House of Ill LaBute: Yet another domestic excoriation from the master of scorn.

Dear Neil LaBute,

We know you’re capable of winding us up. What I’d like to know is whether you’re ever going to explain why you do it. Is it bitterness? Cheap scorn? Just a habit?

I know, I know: Reasons to Be Pretty supposedly represents a newly mature kind of play for you. You actually seem to like one or two of the four characters—your tongue-tied warehouse box-humper Greg, certainly, though I’m still not sure about Steph, the hairstylist girlfriend whose self-esteem he so clumsily wrecks. Or Carly, the decent but not-so-bright security guard you keep condescending to, even as you elbow us unsubtly toward something like pity for her.

Yes, I admire your facility with language. You’ve got a real ear for abuse, and it’s entertaining the way you launch the play with that explosion—what is it, five minutes? eight?—of hurt and evasion and escalating rage. That, come to think of it, is part of why you trouble me: When you’re not despising the people you hold up to your audiences like some grim, unforgiving mirror, you’re appealing to our basest spectator instincts, displaying recognizable people suffering recognizable anguish, deploying them like Christians and lions and gladiators for our delectation, giving off an authorial whiff that smells an awful lot like amusement. It makes me think of cynical, road-weary circus roustabouts, poking the elephants with those long-hooked poles to keep them lined up prettily for the paying crowd. You’ll forgive me for saying so, but I don’t like those guys much, either.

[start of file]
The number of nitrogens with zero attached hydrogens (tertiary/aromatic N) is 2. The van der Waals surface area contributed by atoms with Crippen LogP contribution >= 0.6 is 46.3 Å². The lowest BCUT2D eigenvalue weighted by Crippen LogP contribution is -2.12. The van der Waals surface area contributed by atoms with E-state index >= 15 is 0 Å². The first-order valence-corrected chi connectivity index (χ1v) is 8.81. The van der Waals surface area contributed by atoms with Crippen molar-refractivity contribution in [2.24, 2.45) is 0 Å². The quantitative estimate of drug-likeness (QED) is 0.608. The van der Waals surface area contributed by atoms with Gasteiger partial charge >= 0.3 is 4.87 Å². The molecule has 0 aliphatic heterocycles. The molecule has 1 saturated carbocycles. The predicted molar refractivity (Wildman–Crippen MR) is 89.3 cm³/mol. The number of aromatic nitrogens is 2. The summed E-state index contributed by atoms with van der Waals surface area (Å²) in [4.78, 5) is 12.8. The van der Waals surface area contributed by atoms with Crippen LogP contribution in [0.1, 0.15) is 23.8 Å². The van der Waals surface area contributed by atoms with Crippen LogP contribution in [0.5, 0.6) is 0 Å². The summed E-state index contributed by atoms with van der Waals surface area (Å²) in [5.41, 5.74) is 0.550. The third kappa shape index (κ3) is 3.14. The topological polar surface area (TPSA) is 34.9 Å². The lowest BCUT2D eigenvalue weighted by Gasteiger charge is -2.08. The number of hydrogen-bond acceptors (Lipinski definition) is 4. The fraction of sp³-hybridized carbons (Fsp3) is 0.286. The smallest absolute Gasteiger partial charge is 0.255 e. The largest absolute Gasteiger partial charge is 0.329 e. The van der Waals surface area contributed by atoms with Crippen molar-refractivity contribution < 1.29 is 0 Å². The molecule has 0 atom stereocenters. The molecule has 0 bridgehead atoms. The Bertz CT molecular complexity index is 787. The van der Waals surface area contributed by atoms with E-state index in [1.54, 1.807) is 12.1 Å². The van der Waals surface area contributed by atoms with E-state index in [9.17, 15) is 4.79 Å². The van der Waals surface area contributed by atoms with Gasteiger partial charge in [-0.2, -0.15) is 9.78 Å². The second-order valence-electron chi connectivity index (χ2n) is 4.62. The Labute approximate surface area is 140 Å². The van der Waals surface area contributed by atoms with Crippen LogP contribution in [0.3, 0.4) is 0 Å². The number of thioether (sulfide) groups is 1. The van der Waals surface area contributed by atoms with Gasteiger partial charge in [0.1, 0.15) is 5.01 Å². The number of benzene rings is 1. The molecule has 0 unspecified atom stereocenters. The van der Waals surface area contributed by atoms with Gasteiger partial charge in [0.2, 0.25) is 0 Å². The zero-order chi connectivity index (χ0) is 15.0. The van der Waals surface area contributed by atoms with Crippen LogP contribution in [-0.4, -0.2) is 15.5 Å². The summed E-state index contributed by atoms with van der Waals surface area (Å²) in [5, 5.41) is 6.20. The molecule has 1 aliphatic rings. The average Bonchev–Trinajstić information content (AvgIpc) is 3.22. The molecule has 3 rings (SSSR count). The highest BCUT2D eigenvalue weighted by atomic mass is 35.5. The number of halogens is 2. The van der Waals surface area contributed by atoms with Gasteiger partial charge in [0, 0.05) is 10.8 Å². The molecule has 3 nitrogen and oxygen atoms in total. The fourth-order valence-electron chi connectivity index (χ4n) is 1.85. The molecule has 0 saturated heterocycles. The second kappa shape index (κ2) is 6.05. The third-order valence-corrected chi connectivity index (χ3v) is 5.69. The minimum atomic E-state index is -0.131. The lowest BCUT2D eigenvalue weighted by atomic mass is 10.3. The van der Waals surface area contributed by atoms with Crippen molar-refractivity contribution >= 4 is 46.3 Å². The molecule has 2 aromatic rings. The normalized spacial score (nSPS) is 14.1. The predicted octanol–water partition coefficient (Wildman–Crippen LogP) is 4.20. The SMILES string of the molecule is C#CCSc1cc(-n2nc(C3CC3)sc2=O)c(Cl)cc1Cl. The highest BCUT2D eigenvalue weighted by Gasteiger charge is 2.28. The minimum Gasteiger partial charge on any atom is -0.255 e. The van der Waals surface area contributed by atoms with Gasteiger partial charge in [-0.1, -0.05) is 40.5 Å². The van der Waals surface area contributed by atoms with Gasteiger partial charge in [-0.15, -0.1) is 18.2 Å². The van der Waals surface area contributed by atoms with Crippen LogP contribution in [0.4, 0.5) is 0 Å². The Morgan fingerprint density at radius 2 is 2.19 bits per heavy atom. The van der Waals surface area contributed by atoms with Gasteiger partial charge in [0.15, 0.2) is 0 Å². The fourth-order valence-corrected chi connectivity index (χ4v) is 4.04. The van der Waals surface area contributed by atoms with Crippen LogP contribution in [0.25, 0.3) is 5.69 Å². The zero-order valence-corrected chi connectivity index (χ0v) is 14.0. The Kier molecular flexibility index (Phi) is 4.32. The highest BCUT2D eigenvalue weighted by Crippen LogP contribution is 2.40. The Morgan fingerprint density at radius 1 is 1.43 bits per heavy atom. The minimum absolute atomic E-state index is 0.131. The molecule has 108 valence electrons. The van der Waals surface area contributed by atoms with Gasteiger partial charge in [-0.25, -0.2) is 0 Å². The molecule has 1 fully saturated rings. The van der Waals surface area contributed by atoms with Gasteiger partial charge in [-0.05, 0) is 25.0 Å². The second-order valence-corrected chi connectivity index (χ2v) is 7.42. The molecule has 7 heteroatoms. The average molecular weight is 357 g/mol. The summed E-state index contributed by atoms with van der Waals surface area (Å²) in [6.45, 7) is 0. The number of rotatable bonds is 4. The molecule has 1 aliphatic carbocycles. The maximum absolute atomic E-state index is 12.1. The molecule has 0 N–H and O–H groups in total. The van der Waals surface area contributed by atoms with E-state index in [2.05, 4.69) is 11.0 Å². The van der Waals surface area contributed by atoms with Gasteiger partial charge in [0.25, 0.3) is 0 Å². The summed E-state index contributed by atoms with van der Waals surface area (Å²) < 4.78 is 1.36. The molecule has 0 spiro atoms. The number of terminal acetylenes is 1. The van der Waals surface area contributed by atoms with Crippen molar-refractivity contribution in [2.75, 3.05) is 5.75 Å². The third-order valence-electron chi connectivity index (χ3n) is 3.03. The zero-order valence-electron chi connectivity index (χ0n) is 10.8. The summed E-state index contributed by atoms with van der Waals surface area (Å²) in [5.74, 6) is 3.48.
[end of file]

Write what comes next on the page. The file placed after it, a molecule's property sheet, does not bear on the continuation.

I do think David Muse and his cast are doing you a favor at the Studio Theatre. I hear the guy who played Greg in New York was terrific, but he can’t have been much better than Ryan Artzberger, who’s creating a wonderfully complicated portrait of a regular guy here. He’s stubborn and glib early on—when he doesn’t want to admit that calling his girlfriend’s face “regular” is a ditching offense, when he’s trying to smooth things over and wheedle her back into bed. Then he’s convincingly broken when he realizes that she’s really done with him—and later still, when the signs suggest that the door might be open again, his struggle to do the right thing is kinda heartbreaking. (So I’ll overlook that you basically lifted that moment from the conclusion of Moon for the Misbegotten; you did switch the genders, so we’ll call it an homage.)

Margot White is pretty terrific casting, too: She’s convincingly plain and pretty by turns, which is probably tougher than I realize. And the eruption of passion in that opening rant is eclipsed only by the shaky, spill-over-the-dam feeling with which she frames that famous catalog of Greg’s deficiencies. You know, the one you set in the food court at the mall, with the audience of shoppers. Because public humiliations, I guess, are still intensely interesting to you. (Sidebar: It’s cheating to let her unload on Greg, then claim she doesn’t mean it so she can keep the high ground. You’ll probably argue that’s her character flaw, but I’m going to argue it’s yours.)

Back on the public humiliations, though: Way to write a fight scene, there on the softball field, after Greg has wised up to what a tool his friend Kent is. And again, the Studio folks are doing you proud: Thom Miller is so thoroughly repugnant, such a bratty, bullying example of LaButian manhood that by the midpoint of that scene, I didn’t just want Greg to punch him. I wanted Greg to pick up the bat Kent had just been swinging so aggressively and beat the motherfucker to death.

So yeah, you’ve still got it. You’re a craftsman, and you’re observant, and you know that people can be shits, and you can pull all those strings and make us feel whatever you want us to feel. I guess my question is: What the hell happened to you, man, that you want us to feel so goddamn bad?